Initially used in iPhone OS 2.0 beta 4, IMG 3 files were created to address the problems with the older 8900/IMG2 combination. This format was used on all devices using 32-bit processors (S5L8955 (A6X) and earlier). All 64-bit processors (S5L8960 (A7) and newer) use the IMG4 format.

Problems with IMG2

The biggest problem with the 8900/IMG2 format combination was that they all were encrypted with the same key: Key 0x837. IMG3 addressed this glaring security hole by encrypting each payload with its own IV/key. This IV/key pair is stored in the file with the payload, but is itself encrypted with the GID key, a key shared by all devices with the same processor. The GID key is burned into the processor and cannot be accessed directly; Instead, every time the key is needed, the processor will be instructed to use it (at no time providing it to the kernel or user code).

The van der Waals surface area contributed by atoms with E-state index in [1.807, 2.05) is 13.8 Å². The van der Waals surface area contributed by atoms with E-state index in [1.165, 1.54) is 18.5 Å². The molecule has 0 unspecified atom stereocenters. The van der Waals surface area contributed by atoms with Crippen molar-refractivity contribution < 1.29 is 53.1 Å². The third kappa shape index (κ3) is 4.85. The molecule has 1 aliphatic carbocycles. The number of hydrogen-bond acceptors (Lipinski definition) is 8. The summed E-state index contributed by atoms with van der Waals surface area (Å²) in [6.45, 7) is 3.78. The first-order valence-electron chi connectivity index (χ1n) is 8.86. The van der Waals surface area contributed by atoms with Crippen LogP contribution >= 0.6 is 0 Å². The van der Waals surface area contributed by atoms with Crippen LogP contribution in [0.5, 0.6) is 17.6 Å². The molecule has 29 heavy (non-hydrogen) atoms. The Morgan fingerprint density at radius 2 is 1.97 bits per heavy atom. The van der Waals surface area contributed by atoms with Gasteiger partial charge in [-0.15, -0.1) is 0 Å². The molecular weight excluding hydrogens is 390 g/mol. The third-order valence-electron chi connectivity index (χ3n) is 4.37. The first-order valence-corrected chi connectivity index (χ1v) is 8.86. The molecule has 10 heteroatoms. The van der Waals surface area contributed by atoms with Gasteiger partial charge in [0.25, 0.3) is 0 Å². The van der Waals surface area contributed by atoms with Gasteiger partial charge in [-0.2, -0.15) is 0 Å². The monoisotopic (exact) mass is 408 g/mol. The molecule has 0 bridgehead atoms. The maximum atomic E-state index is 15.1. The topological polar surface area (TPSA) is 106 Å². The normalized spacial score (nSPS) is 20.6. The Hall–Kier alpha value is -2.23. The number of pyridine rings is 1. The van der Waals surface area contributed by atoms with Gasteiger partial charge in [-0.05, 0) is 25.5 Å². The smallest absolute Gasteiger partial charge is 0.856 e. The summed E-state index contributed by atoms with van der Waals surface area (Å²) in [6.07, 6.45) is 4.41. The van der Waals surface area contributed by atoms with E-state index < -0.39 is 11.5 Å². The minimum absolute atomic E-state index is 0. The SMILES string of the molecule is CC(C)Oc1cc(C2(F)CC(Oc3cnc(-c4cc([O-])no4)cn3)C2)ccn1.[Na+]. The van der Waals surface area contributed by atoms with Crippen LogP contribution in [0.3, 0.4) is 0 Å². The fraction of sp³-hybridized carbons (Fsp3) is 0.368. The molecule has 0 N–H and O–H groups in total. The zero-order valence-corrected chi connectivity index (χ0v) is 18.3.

File Format

Despite requiring a bit more to process, at least when compared to the 8900/IMG2 combination, the IMG3 file is quite simple. It consists of a 20 byte header followed by a series of tags, one after the other.

Img3 {
   0  u32        magic          // '3gmI' ('Img3' in little endian)
   4  u32        fileSize
   8  u32        tagsSize       // size of file minus 0x14 header
   C  u32        shshTagOffset
  10  u32        ident          // seems to be the same as the TYPE tag's contents
  14  Img3Tag[]  tags


A "tag" is a chunk consisting of a the four byte "magic," two 32 bit sizes, the actual contents, and, optionally, some padding. For a list of known tags, visit the main page on firmware tags.

   0  u32   magic
   4  u32   fullSize  // including header and padding
   8  u32   size      // including padding
   C  u8[]  data
????  u8[]  padding